As we head into the summer months, a new batch of college applicants is gearing up for their “admission marathon.” Despite great expectations, happy outcomes will be largely dependent on the student’s ability to stay focused academically, while avoiding some of the common mistakes that doom otherwise very promising candidates. The reality is students need to make good choices, build relationships with colleges, and manage expectations.
Make Good Choices
The mistake: Many students assume they don’t have to worry about the admission process until they formally become applicants.
The reality: Students become college applicants the day they become high school freshmen. Everything counts. In fact, every day presents opportunities for decision-making that will have a bearing on how you live the next day—and beyond.
Key areas of choice involve academic preparedness, extracurricular engagement, and the application process itself. While it is not healthy—or practical—to obsess on any of these, students need to understand their accountability for good decision-making. Choosing well at every turn strengthens the student’s credential and reduces the potential for discriminating admission committees to say no.
Build Relationships with Colleges
The mistake: Students don’t take advantage of opportunities to get on the “radar screens” of college admission officers before they submit their applications.
The reality: Admission officers are looking for evidence of engaged interest. In fact, they are keeping track of a student’s interest from first contact through the end of the admission process.
The solution is to demonstrate interest. As you get to know colleges, make sure you get credit for the things you do. Get credit for attending information sessions and visiting campuses by filling out information cards/forms. More importantly, take advantage of opportunities to demonstrate your understanding of the “fit” that exists between yourself and the institution.
A key person in this equation is the admission officer responsible for recruiting in your area. Turn to this person with important questions that are bound to emerge as you learn about the institution and begin to prepare your application. Ask thoughtful questions. Be respectful and judicious as you extend yourself. While you don’t want to come to be regarded as a pest, the last thing you want is for admission officers to question the depth or sincerity of your interest.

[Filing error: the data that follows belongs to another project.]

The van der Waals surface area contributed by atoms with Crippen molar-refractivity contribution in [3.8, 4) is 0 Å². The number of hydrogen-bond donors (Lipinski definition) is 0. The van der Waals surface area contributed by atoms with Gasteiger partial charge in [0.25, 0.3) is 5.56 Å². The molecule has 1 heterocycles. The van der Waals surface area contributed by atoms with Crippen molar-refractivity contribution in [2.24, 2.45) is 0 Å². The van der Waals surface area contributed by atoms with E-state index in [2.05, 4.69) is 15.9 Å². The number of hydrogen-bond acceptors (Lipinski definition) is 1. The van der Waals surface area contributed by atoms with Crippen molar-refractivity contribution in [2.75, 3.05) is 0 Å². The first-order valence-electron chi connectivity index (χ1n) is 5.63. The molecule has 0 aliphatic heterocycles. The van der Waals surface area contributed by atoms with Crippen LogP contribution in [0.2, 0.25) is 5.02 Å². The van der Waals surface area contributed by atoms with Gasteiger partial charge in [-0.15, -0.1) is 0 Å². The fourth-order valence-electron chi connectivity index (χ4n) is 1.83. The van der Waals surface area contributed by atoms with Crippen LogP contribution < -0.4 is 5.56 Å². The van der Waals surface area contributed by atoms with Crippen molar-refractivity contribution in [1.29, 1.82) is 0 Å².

The mistake: Students assume that the more “reach” schools to which they apply, the better are the chances of getting into at least one.
The reality: It rarely works that way—especially if financial aid is needed. Not only is applying, somewhat arbitrarily, to a long list of schools likely to be an exercise in futility, it distracts students from giving quality attention to the applications they submit to colleges that represent the best fits for them.
It is important to avoid confusing admissibility with competitiveness at a given college. The odds are that you will be admissible—you can do the work in the classroom—at most of the colleges that materialize on your long list. Will you be competitive, however? Do you possess credentials that make you among the most highly valued candidates?
The key is to manage expectations. Target places that make sense for you—colleges where your credentials put you in the top half—if not the top quartile—of the admitted student profile from past entering classes. This will be an indicator that you are squarely on the “competitive playing field” at that school and you are more likely to be valued for what you have to offer academically.
In the final analysis, there can be no outcome guarantees in college planning—and it is not healthy nor constructive to regard the process as a matter of acquiring a prize or a particular “destination.” You can, however, be careful to avoid some of the common missteps that plague potential applicants each year and, in the process, remain diligent in searching out places that represent good fits for you.
Written by Peter Van Buskirk, Director of Student Advocacy